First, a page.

How to Remove, Mount and Install Ball Bearings

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If you want to get the most out of your machinery, you must take into consideration the maximum service life of each component. With ball bearings being one of the most common parts used in most machines with moving parts, it's crucial to know what is the best way of mounting a radial ball or roller bearing.

Installation is important as faulty mounting can lead to a decreased service life. This leads to unexpected costs and stop in production.

When using a hammer or even a torch to mount a ball bearing, you're risk causing a major machine failure that can lead to a serious safety hazard.

To successfully mount and install a ball bearing you'll need to accept the fact that investing in education and time initially, will save you regular maintenance costs on the long haul.

Before you start, you make sure the process has been properly delegated and explained among the team that will conduct the installation. It's crucial that everyone understands the reasons behind each step, so you can avoid the usage of shortcuts and make sure you're using the right set of tools.

THINGS TO NEVER DO!

  1. Never place aluminum parts on hot plates of any kind. It is next to impossible to heat evenly and even harder to control the temperature. Going to 400 F is the max you can go.
  2. Don't use a torch if you want to keep the housing and other parts undamaged.
  3. Don't heat up the bearing. It expands and makes the removal almost impossible.
  4. Don't cool off the bearing as you'll also shrink the cases.

References and further reading:

Supplies:

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Step 1: Removing a Malfunctioning Bearing

Option 1: Pullers and presses

Pros:

  • Time efficient.
  • Minimizes damage to the shaft and housing.

Tips:

  • Use two or three jaw mechanical pullers.

Option 2: Separator

Pros:

  • Easy removal if you use a heavy duty separator.

Tips:

  • Be careful when using a high-speed tool as you may damage the shaft or housing. Although necessary in some situations, this can directly affect the dimensional tolerance, which is crucial.
  • If you can, avoid making flames and sparks during the process.
  • Examine the removed bearing to see what caused the failure, so you can fix other problems and increase the longevity of your machine and its parts.

Step 2: ​Be Careful When Handling the Bearing While in Storage and During Installation

Make sure you got the following storage conditions:

  • Clean
  • Dry
  • Ambient
  • Vibration Free

Tips:

  • Unwrap the product just before installation.
  • Keep the layer of factory lubricant on or you have tough time mounting the bearing. This amount follows all the necessary requirements.

Step 3: Make Sure You Got the Right Product Variation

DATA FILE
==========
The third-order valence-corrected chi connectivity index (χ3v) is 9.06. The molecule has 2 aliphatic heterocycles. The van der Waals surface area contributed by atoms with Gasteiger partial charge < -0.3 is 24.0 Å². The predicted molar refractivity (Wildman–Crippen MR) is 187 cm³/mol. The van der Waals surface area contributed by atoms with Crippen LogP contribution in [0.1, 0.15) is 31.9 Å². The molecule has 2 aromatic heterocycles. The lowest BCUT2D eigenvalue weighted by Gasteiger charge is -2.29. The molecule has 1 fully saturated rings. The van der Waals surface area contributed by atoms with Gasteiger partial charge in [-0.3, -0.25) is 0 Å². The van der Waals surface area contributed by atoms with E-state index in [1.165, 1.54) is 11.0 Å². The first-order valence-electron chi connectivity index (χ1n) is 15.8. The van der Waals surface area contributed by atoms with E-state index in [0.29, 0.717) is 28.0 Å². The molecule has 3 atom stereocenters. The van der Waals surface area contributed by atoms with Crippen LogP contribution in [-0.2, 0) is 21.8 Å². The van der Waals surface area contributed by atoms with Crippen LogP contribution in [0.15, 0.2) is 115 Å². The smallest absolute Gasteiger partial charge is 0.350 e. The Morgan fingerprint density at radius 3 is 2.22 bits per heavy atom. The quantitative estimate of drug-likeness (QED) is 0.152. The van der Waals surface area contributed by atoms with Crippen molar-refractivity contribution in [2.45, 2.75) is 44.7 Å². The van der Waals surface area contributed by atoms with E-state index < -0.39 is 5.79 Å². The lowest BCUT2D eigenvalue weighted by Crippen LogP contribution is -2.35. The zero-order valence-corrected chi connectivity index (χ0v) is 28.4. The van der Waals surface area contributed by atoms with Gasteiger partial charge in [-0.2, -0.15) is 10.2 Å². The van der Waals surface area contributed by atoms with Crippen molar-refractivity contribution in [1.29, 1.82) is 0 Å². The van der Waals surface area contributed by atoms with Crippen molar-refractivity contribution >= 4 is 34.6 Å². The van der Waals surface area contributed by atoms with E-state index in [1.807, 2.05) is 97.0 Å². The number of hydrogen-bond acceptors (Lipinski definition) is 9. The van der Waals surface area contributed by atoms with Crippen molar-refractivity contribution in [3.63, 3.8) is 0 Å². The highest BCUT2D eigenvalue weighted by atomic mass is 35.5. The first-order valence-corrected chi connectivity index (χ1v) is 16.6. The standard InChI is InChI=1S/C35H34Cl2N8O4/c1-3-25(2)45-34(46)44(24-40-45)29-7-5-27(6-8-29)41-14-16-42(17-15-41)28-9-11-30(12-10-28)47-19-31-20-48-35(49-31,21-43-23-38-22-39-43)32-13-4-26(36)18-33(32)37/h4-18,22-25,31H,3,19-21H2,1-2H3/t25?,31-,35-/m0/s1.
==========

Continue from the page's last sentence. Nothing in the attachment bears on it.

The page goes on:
To know you're using the right product you can:

  • Take measurements
  • Check the part number

Tip:

  • Cross reference the product number with the manufacturer catalog, so you can make sure you get the right dimensions and tolerance level.
  • Using a slide caliper is usually enough.
  • If not, you can use a Vernier micrometer that can measure up to 0.0001 inch.

Step 4: Keep the Shaft and Housing Clean Free of Gouges and Burrs

  • Use Scotch-Brite pads to deal with fretting and corrosion.
  • Use light machine oil to deal with moisture and acids.

Tips:

  • Avoid using emery paper as its particles may harm the bearing.

Step 5: Measure and Check Whether the Shaft and Housing Bore Fit the Bearing

You should check whether the dimensional tolerance fits with the bearing size.

You can again use your micrometer or slide caliper.

An eight-point measuring method is recommended for both the shaft and housing. This involves four measurements at various locations to determine that the shaft and housing are not elliptical and the sides are parallel.

An oversized shaft or undersized housing will reduce the required internal clearance in the bearing. This clearance is necessary to make for free rotation of the rolling elements, lubrication film and the metal expansion that will occur because of thermal changes.

Fits that are too loose will cause the bearing to walk or creep, pulling metal, which inevitably ends up in the bearing.

Remember, measure prior to mounting.

The three general types of fits are:

  • interference or tight,
  • line-to-line, and
  • clearance or loose.

The fit is determined by:

  • The nature of the application,
  • load,
  • size,
  • type of bearing and
  • which ring is rotating.

Step 6: ​Bearings Less Than 50 Millimeters (mm) in Diameter May Be Mounted by Using a Bearing Driver

This can be done only when the rings are installed with a light interference fit.

The tools used here have three main elements:

  • metallic tube,
  • polymer impact rings and
  • dead blow hammer.

Just make sure you're using the right size.

Step 7: Arbor Press Is a Safe Method

Mount the arbor press to a working table and use the handle for leverage by applying pressure one step at the time. By doing this you'll lover the rack and unmount the bearing.

Tips:

Don't add a pipe or any other holding element to the handle as you may damage the press and the bearing.

Step 8: Hydraulic Press Is a Fast Method If You Know What You're Doing

Hydraulic press will get the job done, but you must know how to operate one as the pressure of the tools can lead to serious injuries.

If an inexperienced mechanic is performing the operation, a proper installation and removal training should take place.

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